Assuming that Thea’s low self-efficacy is the result of vicarious experiences, finding a role model can be a solution. Studies have found that people watching skilled models who were similar to the observers themselves experienced enhanced self-efficacy and performance. (Gould, Weiss & Weinberg, 1981, Lirgg & Feltz, 1991). Through a role model, Thea can learn about his/her experiences and apply advises in situations.

Anxiety and Arousal

With the inability to compose herself under competition situations, Thea faces anxiety and arousal as a psychological issue. Correlated with low self-efficacy, individuals facing low self-efficacy are allegedly vulnerable to anxiety as they dwell on their weaknesses. It denotes their low aspirations in the face of challenges. Anxiety defined as a negative emotional state characterized by nervousness, worry, and apprehension associated with the arousal of the body, (Weinberg & Gould, 1995), it shows how anxiety can greatly affect performance. Categorized under cognitive and somatic anxiety, differentiating both are essential due to the various effects during the performance. Inter-related with self-confidence, cognitive anxiety concerns the extent of an individual’s negative thoughts, where high self-confidence results in low cognitive anxiety. (Muñoz, Cayetano, Calle, Blanco, De Mena Ramos, Vicente, & Muñoz, 2017). Somatic anxiety refers to the physical symptoms of anxiety such as butterflies in the stomach. Despite that, it is foremost to overcome anxiety for Thea to perform. The different types of anxiety can affect the performance levels of Thea which will either benefit or harm her.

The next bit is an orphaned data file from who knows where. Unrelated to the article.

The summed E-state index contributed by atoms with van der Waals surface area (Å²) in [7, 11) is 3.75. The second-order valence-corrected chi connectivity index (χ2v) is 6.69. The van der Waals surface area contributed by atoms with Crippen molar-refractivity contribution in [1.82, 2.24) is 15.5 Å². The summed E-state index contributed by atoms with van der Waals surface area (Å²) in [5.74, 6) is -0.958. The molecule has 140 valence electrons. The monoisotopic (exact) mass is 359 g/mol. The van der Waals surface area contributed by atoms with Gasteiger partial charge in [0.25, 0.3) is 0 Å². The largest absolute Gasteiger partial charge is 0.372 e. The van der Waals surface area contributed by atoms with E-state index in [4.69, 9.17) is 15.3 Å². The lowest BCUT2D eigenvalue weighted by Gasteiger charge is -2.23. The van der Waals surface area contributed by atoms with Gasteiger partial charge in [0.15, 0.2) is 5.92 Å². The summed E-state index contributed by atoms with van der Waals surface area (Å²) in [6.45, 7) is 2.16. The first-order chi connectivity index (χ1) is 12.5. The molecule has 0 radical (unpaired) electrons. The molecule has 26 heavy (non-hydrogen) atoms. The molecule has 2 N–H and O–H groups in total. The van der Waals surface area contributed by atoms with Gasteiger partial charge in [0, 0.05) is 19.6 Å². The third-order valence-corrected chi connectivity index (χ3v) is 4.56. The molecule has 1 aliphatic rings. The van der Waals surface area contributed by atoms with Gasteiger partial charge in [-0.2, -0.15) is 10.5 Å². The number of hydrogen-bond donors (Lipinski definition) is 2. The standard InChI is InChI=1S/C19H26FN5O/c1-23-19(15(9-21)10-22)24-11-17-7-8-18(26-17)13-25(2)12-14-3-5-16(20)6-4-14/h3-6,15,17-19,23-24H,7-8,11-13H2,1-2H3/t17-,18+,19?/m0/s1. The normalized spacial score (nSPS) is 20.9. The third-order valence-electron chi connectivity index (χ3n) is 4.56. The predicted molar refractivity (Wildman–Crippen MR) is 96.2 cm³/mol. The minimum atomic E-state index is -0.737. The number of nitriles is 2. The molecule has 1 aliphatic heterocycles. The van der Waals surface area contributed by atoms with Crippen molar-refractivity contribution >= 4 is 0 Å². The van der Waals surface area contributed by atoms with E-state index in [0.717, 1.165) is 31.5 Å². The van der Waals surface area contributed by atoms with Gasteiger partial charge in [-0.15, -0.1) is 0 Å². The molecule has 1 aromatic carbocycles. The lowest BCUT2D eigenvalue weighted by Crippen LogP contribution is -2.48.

Through zone of optimal functioning training, maximum performance will be presented through individualized emotional arousal, which is defined as a sport-specific structure that recounts for the relationship between emotional experiences and relative success in sporting tasks of the basis of individual patterns. (Montse, Saara, Asko, Claudio, & Joan, 2017). It indicates the different levels of the zone for individualized athletes, determining the level of anxiety required for optimal performance.  Through optimal arousal level, identification of dysfunctional emotions occurs which causes a decrease in Thea’s self-efficacy level. Arousal levels can affect both the physiological and psychological aspect of Thea. Excessive anxiety and arousal level may result in increased heart rate, causing her to feel nervous. Discovery of the individualized zone through optimal functioning training allows an athlete to cope with anxiety and prepare himself/herself for the performance.